Steak Au Poivre avec des Pommes Frites

A little while ago, my family and I had dinner at a French Bistro on Elmwood called Tabree. From start to finish, the dining experience was extraordinary: the best we’ve ever had in Buffalo. For an entrée, I chose the Steak au Poivre, which I’d read rave reviews about online. It was plated with homemade french fries — drizzled with white truffle oil — and served with mayonnaise. The entire dish was astounding.

So, I knew shortly upon leaving Tabree that I would want to have that same exact dish again: after all, it was nothing short of excellent. However, the overall expense of the dinner at Tabree —  while worth it — isn’t feasible on a regular basis. Thankfully, I knew that the Steak Au Poivre (and the french fries) could easily be replicated at my house. And so, after about a month, I came across a small bottle of white truffle oil at a local grocery store, which triggered my memory of that dish at Tabree. I bought the bottle and the other ingredients necessary for the dish (there goes one paycheck) and set out to recreate Steak Au Poivre: this time, with twice-fried french fries, homemade garlic mayonnaise, and sautéed asparagus (although any green vegetable would pair nicely: broccolini would’ve been great).

Ingredient List for 4

  • 8 Idaho Potatoes
  • 1 Bundle of Asparagus
  • 1 Clove of Garlic
  • 2 Egg Yolks
  • 2 Tbsp Lemon Juice
  • 1 Tbsp Dijon Mustard
  • About 1 & 1/4 cups of Canola Oil (or other neutral oil)
  • 2 lb of NY Strip Steak (or other steak suitable for pan-searing)
  • 1/3 cup of Cognac, plus a bit extra
  • 1 cup of Heavy Cream
  • Salt
  • Black Pepper
  • Whole Mixed Peppercorns (~2 Tbsp)
  • White Truffle Oil (~2 tsp)
  • Olive Oil (~1 Tbsp)
  • Butter (~1 Tbsp)

For the French Fries (steps 1-8 can be done well in advance)

  1. Peel the sides of the potatoes (leaving the ends with skin). Be a little messy; you can leave strips of skin on the potato.
  2. Cut the potato into planks, about 1/2 inch thick. Because the fries will have the same width on all sides, the thickness of the planks will determine the size of the fries. Slice carefully!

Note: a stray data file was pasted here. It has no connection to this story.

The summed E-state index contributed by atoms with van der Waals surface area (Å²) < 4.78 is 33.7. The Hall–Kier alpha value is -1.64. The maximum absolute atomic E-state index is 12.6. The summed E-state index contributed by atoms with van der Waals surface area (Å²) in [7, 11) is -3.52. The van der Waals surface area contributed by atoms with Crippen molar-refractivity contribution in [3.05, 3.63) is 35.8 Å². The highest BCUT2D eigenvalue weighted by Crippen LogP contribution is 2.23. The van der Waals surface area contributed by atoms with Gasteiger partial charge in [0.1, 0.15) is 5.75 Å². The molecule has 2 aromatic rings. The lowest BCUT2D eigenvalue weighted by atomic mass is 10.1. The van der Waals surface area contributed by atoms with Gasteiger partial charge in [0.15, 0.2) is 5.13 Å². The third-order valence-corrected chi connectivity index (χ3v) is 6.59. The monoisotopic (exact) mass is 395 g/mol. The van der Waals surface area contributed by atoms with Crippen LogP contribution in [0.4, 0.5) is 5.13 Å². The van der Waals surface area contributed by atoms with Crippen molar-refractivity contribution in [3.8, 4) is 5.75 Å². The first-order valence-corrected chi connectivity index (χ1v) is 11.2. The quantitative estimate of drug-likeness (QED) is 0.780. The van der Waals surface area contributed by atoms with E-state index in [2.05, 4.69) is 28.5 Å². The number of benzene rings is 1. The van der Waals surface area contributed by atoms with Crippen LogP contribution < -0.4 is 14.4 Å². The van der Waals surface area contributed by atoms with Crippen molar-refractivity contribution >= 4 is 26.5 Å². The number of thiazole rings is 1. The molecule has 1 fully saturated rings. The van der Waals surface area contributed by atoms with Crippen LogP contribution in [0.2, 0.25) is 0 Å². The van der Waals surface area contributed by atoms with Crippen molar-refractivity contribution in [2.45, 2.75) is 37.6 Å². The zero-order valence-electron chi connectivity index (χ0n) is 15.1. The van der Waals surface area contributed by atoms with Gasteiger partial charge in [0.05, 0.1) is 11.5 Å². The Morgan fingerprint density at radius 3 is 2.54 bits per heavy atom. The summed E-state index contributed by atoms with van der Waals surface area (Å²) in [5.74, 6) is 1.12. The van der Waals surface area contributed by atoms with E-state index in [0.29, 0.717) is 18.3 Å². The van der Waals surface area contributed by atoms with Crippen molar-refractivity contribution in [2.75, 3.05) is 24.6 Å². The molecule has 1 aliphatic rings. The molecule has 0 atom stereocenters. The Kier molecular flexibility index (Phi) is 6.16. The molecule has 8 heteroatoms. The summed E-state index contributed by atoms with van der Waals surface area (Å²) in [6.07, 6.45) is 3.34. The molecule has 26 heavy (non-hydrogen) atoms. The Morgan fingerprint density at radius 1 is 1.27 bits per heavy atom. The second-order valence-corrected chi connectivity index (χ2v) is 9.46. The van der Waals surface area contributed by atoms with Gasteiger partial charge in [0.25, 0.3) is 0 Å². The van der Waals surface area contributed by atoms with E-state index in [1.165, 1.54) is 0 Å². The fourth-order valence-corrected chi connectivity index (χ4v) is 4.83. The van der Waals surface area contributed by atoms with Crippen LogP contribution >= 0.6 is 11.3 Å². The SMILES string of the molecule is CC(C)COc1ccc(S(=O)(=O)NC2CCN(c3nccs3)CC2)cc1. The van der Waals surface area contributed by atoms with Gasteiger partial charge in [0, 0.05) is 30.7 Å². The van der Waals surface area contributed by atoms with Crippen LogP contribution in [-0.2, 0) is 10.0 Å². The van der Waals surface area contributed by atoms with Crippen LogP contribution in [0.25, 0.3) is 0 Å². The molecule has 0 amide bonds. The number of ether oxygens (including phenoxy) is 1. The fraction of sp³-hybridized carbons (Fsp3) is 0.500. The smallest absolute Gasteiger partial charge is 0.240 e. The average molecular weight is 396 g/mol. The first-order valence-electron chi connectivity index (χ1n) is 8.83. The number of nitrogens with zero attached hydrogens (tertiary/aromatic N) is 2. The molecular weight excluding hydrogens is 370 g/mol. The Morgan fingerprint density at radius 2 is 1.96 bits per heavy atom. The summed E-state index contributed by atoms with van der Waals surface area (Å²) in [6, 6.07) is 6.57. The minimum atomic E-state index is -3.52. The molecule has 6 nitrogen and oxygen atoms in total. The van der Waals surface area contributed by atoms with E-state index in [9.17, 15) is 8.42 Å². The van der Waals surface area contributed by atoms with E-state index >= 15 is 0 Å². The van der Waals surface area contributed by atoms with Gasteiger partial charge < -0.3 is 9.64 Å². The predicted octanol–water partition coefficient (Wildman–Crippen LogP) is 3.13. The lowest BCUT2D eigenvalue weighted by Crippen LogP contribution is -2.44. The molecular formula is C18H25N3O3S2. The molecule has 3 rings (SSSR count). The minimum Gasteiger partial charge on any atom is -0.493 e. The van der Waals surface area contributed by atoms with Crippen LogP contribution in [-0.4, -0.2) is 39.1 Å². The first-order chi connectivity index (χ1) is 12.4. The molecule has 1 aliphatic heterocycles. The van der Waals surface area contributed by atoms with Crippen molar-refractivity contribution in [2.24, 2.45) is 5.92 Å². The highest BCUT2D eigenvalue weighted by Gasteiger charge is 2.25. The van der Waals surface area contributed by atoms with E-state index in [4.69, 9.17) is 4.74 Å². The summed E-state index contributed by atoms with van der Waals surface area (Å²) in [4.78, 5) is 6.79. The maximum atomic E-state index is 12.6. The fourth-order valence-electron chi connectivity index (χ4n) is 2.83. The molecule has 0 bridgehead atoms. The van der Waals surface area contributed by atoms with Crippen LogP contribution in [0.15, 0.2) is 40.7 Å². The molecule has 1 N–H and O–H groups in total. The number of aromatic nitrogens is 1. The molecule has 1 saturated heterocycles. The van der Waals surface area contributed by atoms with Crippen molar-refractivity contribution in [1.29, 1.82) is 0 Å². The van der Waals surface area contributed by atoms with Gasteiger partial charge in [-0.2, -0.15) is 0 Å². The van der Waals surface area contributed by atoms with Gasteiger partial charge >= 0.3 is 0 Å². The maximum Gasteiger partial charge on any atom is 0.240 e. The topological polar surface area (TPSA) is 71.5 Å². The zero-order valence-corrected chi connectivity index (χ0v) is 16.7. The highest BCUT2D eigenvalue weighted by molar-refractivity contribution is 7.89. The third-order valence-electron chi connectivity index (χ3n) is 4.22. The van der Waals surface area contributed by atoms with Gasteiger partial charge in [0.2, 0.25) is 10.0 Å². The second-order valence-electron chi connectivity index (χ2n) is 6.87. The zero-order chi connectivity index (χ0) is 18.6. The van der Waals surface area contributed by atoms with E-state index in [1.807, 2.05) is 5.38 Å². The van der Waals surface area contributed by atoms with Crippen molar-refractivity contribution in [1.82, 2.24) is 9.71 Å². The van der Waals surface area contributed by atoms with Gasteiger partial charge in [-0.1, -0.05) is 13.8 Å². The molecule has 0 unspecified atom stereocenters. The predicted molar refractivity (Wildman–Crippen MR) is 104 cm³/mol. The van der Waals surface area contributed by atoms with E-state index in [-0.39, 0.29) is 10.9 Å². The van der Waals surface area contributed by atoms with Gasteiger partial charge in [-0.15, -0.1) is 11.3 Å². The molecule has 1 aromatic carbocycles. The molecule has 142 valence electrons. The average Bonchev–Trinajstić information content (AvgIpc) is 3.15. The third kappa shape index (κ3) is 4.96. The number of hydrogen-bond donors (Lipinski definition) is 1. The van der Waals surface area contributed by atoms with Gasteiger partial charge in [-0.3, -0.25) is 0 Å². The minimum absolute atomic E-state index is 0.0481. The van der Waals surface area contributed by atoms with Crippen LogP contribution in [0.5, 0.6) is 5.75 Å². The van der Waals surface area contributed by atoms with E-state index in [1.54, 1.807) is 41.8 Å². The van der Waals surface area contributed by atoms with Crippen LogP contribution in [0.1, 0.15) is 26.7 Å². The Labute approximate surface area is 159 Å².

3. Take each plank and cut into french fries.
  4. As the potatoes are cut, place in a large bowl of cold water. Leave all of the freshly cut fries in the water for at least 30 minutes.
  5. Dry the potatoes using a clean kitchen towel and place in a bowl.
  6. Preheat the deep fryer (or pot with about 3 inches of oil) to 325º.
  7. When preheated, add about two handfuls of the fries in the oil. Stir using tongs to ensure that the fries don’t stick to each other, and cook for 5-6 minutes. (This step pre-cooks the fries: they should be cooked, but not crispy or brown.) Continue until all of the fries are cooked. Note: I like to remove the cooked fries to a baking rack set on top of a paper towel-lined baking sheet.
  8. At this point, allow the fries to cool to room temperature, about 30 minutes or until needed.
  9. When the rest of the meal is about ready, preheat the deep fryer to 375º.
  10. Place the fries in the oil — as before — and cook for 2 minutes, until the fries are crispy and golden brown. Remove to the baking sheet & rack as before.
  11. Sprinkle with salt and the white truffle oil.
  12. The fries can be left in a warmed (around 160º) oven until everything else is done.